All-day battery life. Really
Besides performance, Apple claims another advantage to an SoC is improved power efficiency. The M1 Mac is better at managing the power it uses, which means better battery life. To gauge how long the battery will last, we ran a video at full screen on a continuous loop until the battery ran out.
Battery life: Video playback
Apple states that the battery in the machine we tested will last up to 20 hours playing video. We didn’t get 20 hours, but we got darn close with almost 18 hours. The other two 13-inch laptops we tested lasted 10 hours. In the past, we’d gladly take whatever we can get when it comes to battery improvements with the MacBook Pro, usually an extra hour or two. But to see this much improvement, well… it’s sort of mind-boggling.
From the outside, it’s the same MacBook Pro
The M1 MacBook Pro has the same design, keyboard, and Touch Bar as the Intel-based models they replace—and they’re also the same as the parts found on the current, higher-priced Intel 13-inch models. Our opinion of these aspects of the 13-inch MacBook Pro hasn’t change, so we won’t repeat ourselves here. But if you are interested in what we think, take a look at our review of the $1,799 13-inch MacBook Pro and check out the sections on the keyboard, Touch Bar, storage, and more.
One major complaint that could be made about the M1 MacBook Pro is that it uses a 720p FaceTime camera. Apple did improve its performance though its image-signal processor, but it’s still a 720p camera in a world where 1080p cameras should be the norm.
The M1 MacBook Pro fills out the lower-end of Apple’s 13-inch MacBook Pro lineup, and these models have only two Thunderbolt/USB 4 ports, both on the left side. If you’d rather have more ports than resort to using a hub, you need to invest in a $1,799 or $1,999 Intel model, which have four ports, two on each side. Or you can wait and see if Apple updates these pricier models with Apple silicon at a later date.
If the FaceTime camera and the two ports aren’t enough to temper the excitement, maybe this one issue will: the M1 MacBook Pro is limited to one external display, which can run at 6K resolution at 60Hz. If you need to attach at least two external displays, you have to get the $1,799 or $1,999 13-inch MacBook Pro models with Intel processors. They can handle two displays running at 4096×2304 resolution at 60Hz. Also, external GPU devices are not supported.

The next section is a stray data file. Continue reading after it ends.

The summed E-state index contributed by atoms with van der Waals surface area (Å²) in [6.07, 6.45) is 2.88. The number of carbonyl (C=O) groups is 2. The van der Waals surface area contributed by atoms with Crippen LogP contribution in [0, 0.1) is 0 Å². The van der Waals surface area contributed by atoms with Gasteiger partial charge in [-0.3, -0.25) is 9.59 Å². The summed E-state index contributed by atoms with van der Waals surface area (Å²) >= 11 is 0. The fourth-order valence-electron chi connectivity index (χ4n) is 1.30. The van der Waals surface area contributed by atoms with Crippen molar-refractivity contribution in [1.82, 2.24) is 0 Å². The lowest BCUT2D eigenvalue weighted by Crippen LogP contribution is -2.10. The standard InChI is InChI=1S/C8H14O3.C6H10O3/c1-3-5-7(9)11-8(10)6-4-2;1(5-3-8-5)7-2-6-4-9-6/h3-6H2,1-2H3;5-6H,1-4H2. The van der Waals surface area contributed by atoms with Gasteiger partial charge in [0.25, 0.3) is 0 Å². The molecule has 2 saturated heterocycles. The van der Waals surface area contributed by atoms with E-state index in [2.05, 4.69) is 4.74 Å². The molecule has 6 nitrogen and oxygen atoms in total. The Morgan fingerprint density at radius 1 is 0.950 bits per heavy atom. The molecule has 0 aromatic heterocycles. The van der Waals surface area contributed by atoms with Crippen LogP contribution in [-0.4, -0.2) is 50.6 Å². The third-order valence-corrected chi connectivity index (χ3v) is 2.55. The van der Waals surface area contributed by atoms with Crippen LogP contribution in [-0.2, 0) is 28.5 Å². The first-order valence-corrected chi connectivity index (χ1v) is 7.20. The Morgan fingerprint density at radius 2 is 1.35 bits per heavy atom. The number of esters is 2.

Overall, we like the MacBook Pro design. It’s attractive, practical, sturdy, and familiar. But it’s a design we’ve used for some time now. It would’ve been nice for Apple to introduce something new, though this may be a trite complaint, considering how well the MacBook Pro works.
I was giddy during the first couple of days using the new 13-inch M1 MacBook Pro, and each time I witnessed another broken benchmark record, my excitement levels rose. Then there’s the battery that seems like it could go on forever, even when you’re doing serious work. I’ve seen and tested a lot of Macs—I did testing for MacUser Labs back during the Motorola 68000-to-PowerPC transition, and I even reviewed the first Intel Macs for MacAddict. But this… this is something else. This is a revolutionary moment for the Mac.
You need to have software written for Apple silicon to get the speed, but I can understand if you can’t sit on the sidelines and wait. Even if your apps aren’t Universal yet, they probably will be soon. In the meantime, if you use a non-native app, it will run under Rosetta2 emulation, and the performance is acceptable.
However, there are a couple of other reasons to wait. The first is that this is just the start of the Apple silicon rollout, and Apple’s next step could be chips with more RAM, a discrete GPU, or support for more than two Thunderbolt ports. (This is all speculation. Apple hasn’t announced anything.) If those are features you want in a pro-level laptop, then wait.
The second reason to wait is that you work in a production environment and need to connect several devices to the Mac or you use specialized software. If this describes your work situation, check into compatibility before buying.
But if you don’t need those features, or you’re not in a production setting, then invest now in the 13-inch M1 MacBook Pro.